Travel has the immense power to transform people. Seeing the world gives one invaluable insights and learnings that may not have been possible to gain in the confines of a classroom. It transports you not only to places but also to the past.
If you ever happen to find yourself in Southern Italy, you will be remiss not to schedule a visit to an old town that stands upon layers and layers of rich history. Do not miss the unique opportunity of taking a glimpse into the historical town of Matera. A place that boasts nine millenniums of constant human habitation.
Situated in the Basilicata region, Matera is globally recognised for its ancient town ‘Sassi di Matera.’ A designated a UNESCO World Heritage Site, the Sassi features cave dwellings dating back to the Palaeolithic era, a prehistoric period of human history.
Meandering in Matera allows one to retrace the steps of the inhabitants that graced the cave dwellings. To say Matera is timeless is an understatement.
The ancient town features two sections— Sasso Caveoso and Sasso Barisano. The cave dwellings are separated by a ridge where Matera’s ancient cathedral sits.
The dwellings are primaeval natural caves that were excavated by hand out of tufo or calcarenite rock by hand. The cave dwellings have improved over time and featured more rooms and more sophisticated exteriors.
Stand in a spot that lends a panoramic view of Matera and you will instantly be treated to an almost cinematic scene in Holy Land. The ancient village on the side of Gravina village displays a breathtaking landscape that has drawn both curious travellers and inspired filmmakers. In fact, the town served as the backdrop for the international film The Passion of Christ, a biblical film that depicts the final twelve hours in Jesus life.
According to the UNESCO, the cave dwellings are the finest example of a troglodyte settlement in the Mediterranean. But while this natural settlement proved to be perfect in the Palaeolithic era, they have become less acceptable in modern times. Imagine the poorest of the region are crammed into the sassi. By all means, the people live without access to basic needs such as heat, light or sanitation. Since space is lacking, residents live with animals. There is no surprise that the town had very low illiteracy and mortality rate. The unsanitary place also has high susceptibility to malnutrition, cholera, malaria and other diseases. The sassi surpasses any other standard of any other poverty-stricken province in the south.
In 1952, the local government finally took action. This gave way to the rehousing of some 20,000 residents into modern homes. Since then, the sassi remained derelict, abandoned and bricked up.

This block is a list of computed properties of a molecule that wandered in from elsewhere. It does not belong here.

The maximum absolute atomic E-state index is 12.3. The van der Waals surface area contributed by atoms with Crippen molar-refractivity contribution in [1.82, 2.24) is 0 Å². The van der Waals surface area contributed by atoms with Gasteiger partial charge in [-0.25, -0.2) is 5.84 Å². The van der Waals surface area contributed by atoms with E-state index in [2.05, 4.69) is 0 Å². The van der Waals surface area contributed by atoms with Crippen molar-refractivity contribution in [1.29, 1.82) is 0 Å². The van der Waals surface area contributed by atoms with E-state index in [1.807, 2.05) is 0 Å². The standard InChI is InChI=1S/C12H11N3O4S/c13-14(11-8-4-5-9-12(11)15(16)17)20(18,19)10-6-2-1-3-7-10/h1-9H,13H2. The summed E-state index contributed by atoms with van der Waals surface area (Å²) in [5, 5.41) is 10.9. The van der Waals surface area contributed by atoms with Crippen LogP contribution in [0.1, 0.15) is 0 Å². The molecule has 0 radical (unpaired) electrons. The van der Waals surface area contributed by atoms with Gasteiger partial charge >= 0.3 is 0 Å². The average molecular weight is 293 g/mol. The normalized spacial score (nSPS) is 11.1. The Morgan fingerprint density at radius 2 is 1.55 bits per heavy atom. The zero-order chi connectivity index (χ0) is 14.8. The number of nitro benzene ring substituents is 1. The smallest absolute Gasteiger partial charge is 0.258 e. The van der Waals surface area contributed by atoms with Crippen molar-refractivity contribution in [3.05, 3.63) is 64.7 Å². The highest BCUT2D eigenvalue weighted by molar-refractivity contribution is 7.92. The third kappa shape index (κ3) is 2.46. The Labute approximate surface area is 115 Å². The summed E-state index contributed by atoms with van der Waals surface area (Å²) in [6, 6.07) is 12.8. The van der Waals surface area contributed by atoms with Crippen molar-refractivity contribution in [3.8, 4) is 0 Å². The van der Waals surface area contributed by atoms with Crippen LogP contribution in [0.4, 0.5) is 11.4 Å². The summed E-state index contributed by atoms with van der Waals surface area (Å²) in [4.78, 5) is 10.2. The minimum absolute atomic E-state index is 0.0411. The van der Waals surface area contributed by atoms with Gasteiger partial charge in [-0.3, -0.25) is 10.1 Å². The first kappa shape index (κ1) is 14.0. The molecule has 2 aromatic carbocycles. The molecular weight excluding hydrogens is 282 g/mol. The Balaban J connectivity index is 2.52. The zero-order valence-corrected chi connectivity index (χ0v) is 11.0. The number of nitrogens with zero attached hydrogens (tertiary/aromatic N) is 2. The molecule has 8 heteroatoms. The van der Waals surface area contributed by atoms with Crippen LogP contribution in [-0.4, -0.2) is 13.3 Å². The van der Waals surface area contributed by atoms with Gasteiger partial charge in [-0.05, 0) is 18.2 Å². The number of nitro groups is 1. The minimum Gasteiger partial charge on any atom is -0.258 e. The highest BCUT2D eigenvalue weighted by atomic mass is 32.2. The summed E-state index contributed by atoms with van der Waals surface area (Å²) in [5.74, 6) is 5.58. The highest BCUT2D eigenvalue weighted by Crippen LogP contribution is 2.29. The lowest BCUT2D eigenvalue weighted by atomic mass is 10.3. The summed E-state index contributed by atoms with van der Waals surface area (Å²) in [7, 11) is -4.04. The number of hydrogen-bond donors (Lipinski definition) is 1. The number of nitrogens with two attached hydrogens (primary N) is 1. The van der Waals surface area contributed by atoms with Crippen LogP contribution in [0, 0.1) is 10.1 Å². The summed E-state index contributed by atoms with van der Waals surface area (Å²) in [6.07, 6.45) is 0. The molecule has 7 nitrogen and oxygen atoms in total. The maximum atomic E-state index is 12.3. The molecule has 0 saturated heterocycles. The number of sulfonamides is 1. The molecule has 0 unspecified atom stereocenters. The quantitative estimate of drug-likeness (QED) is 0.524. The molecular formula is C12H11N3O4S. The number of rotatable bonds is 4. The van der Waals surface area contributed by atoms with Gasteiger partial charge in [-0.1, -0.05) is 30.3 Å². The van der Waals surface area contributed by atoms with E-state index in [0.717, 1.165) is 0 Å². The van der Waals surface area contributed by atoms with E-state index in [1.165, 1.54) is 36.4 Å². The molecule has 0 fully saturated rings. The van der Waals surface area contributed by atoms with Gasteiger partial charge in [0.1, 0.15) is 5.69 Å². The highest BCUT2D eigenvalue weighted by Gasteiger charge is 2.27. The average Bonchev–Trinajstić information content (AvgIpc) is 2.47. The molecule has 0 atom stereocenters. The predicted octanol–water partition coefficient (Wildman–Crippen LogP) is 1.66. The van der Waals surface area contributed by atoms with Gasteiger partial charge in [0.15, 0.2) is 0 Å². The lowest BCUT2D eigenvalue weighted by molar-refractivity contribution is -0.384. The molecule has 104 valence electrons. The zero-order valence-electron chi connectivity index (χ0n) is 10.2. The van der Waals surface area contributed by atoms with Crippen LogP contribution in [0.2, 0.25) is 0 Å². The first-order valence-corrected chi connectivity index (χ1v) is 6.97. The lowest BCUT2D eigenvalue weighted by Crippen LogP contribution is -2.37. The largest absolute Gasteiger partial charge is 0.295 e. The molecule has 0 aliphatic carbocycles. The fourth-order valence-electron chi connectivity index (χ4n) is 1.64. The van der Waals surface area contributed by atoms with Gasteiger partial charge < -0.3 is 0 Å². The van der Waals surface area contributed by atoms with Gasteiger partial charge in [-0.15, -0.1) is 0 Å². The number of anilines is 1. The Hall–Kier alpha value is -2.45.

Later on, hippies moved in and tried to live in the caves. These illegal settlers, ironically, have jumpstarted the resurgence of Matera. The council made them legal residents and connected them to utility services. Then the gentrification began—small businesses started opening starting from a café, a gallery here, and a shop there.
Meanwhile, the international film shot in Matera brought the place to the limelight. It was only a matter of time before chic hotels, bars, and restaurants started to rise in the area as the atmospheric ancient town welcome more tourists.
Right now, travellers are able to choose from different accommodations in the area including hotels, cottages, bed and breakfasts, apartments and luxury hotels. Some of the structures are at the heart of the sassi, which lends an amazing view of the ancient city. While some are in the modern part of the area.
Perched on top of Civitas hill is cathedral that offers visitors with a phenomenal bird’s eye view of the Sasso Barisano. The cathedral, featuring a Romanesque-Apulian style, was built during the 13th century. In 1967, the structure was dedicated to the protectors of the city—Madonna della Bruna and Sant’Eustachio.
The structure is impressive not only in its resilience to time but also in the treasures it houses. From the intricately decorated portal, the statue of Madona della Bruna stands proudly alongside an impressive rose window and a statue of Michael the archangel.
The monastery also features a bell tower that stands tall at an immense 52-meter height. The interior, which has seen some restoration in the Baroque period, is a sight to behold. Here, you can gaze at the popular stone crib made by Altobello Persio in 1534, a Byzantine fresco of the “Madonna della Bruna and Child”, fragments of a cycle of paintings, a stunning wooden choir carved by John Wee in 1453, and “Virgin and Child with Saints” from the artist Fabrizio Santafede in 1580.
The Basilicata region is characterised by an amalgam of nature, history, and culture. Wherever you look, the flora and fauna are diverse, the natural reserves and parks have boundless cultural value, and the wildlife sanctuaries are inviting.
Matera is home to natural areas such as the Reserve San Giuliano, the Colle Timmar, and the Park of the Murgia. In the Timmari hill, you will find a residential village which is a well-known significant archaeological site. Here, you can observe objects from prehistoric time. If you are exploring around San Guiliano Lake, you can also pass time by observing birds from over 140 species from designated sighting huts.
In the same way, the upland area will give you the gift of discovery. Walking to the area will help you discover remnants of ancient Neolithic villages.
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Charles is a world traveler having lived in 44 states and 11 countries and traveled to dozens more. He and his wife spend time between London, Ireland, Canada, and the Philippines.